My father came down with a urinary tract infection last week. At his age, the Emergency Department did not want to risk giving him only outpatient treatment, and decided he should be hospitalised for closer observation. That led to four hours’ waiting for a bed at the National University Hospital.
It so happened that a few days earlier, the Straits Times had a story about the shortage of beds. Again.
The newspaper reported:
It is crunch time again at some public hospitals, even with the opening of the 500-bed Khoo Teck Puat Hospital (KTPH) in Yishun less than a year ago. Of the seven public hospitals, three are particularly affected: Changi General Hospital (CGH), KTPH and Tan Tock Seng Hospital (TTSH). The last time public hospitals faced a major bed crunch was in the months leading up to the opening of KTPH in August last year. The worst-hit then was TTSH, which curtained off parts of its corridors to add more beds. It also diverted ambulances to other hospitals almost on a regular basis. The current situation is not yet that bad, but appears to be heading that way rapidly. The hard-pressed hospitals have initiated contingency plans.
Taking all public hospitals together, the occupancy rate has ranged from 75 per cent to 85 per cent since August last year, said the Ministry of Health (MOH). A spokesman said: “We expect demand for beds to rise in tandem with a growing total population and a higher proportion of elderly residents.” In September last year, hospital bed occupancy ranged from 46 per cent at AH to 85 per cent at TTSH.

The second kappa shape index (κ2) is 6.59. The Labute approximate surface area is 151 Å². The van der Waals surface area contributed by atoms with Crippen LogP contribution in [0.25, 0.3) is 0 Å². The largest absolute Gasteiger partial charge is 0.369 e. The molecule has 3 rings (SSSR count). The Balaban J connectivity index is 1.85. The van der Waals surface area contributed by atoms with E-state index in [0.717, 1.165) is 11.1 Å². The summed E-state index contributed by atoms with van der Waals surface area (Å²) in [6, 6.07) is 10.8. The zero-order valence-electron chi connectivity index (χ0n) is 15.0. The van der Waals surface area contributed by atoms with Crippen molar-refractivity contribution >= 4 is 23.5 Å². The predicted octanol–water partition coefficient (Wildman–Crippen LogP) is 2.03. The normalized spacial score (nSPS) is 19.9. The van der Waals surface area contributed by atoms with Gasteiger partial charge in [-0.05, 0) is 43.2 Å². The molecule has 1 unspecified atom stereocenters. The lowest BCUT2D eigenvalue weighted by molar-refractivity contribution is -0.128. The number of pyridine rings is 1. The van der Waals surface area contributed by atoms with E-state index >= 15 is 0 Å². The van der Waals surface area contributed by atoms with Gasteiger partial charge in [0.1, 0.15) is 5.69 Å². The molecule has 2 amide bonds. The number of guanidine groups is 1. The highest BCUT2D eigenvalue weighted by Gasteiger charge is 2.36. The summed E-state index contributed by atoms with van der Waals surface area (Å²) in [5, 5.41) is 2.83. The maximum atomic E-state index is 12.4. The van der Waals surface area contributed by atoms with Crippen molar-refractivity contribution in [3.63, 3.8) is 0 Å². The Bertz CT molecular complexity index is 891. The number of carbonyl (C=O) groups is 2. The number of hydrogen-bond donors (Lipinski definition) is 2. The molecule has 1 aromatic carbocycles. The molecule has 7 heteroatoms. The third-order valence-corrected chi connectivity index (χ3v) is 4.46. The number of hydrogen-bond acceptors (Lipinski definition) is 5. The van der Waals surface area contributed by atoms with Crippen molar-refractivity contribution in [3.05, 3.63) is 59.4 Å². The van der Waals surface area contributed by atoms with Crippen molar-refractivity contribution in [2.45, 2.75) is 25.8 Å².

The latest figures for March this year showed occupancy ranging from 55 per cent at AH to 89 per cent at CGH. TTSH, KTPH and National University Hospital all had occupancy rates above 85 per cent in March. More recent weekly figures for April and last month showed that at midnight – the time at which bed occupancy rates are pegged – there were days when these hospitals were more than 90 per cent full. As empty beds include those in intensive care – which must always have some empty beds for emergencies – and isolation wards, there could be very few ward beds available for patients arriving early the next day.
While MOH said the median waiting times for a bed “remained at the range of one to 1.5 hours with the occasional spike”, these spikes are happening more often. In the week of May 15, TTSH had three days when the median waiting time was three hours or more – so only half the patients got a bed within three hours.
— Straits Times, 4 June 2011, Bed crunch time again at some public hospitals, by Salma Khalik
My father must have been caught up in one of those spikes, waiting four hours.
A follow-up article a week later showed the situation to be persisting, but also added that the increase in the number of patients seemed quite sudden:
Industry watchers attribute the high bed demand to the rapidly ageing population. What is surprising is that this appears to have happened overnight.
Inpatient increases in both 2008 and 2009 were less than 1 per cent a year.
Statistics for last week showed four of the six hospitals had more than 85 per cent of their beds occupied at midnight – when counts are taken – on most days.
The exceptions were Singapore General Hospital (SGH), with occupancy rates hovering at 84 per cent, and Alexandra Hospital (AH), where more than one in four beds remained empty.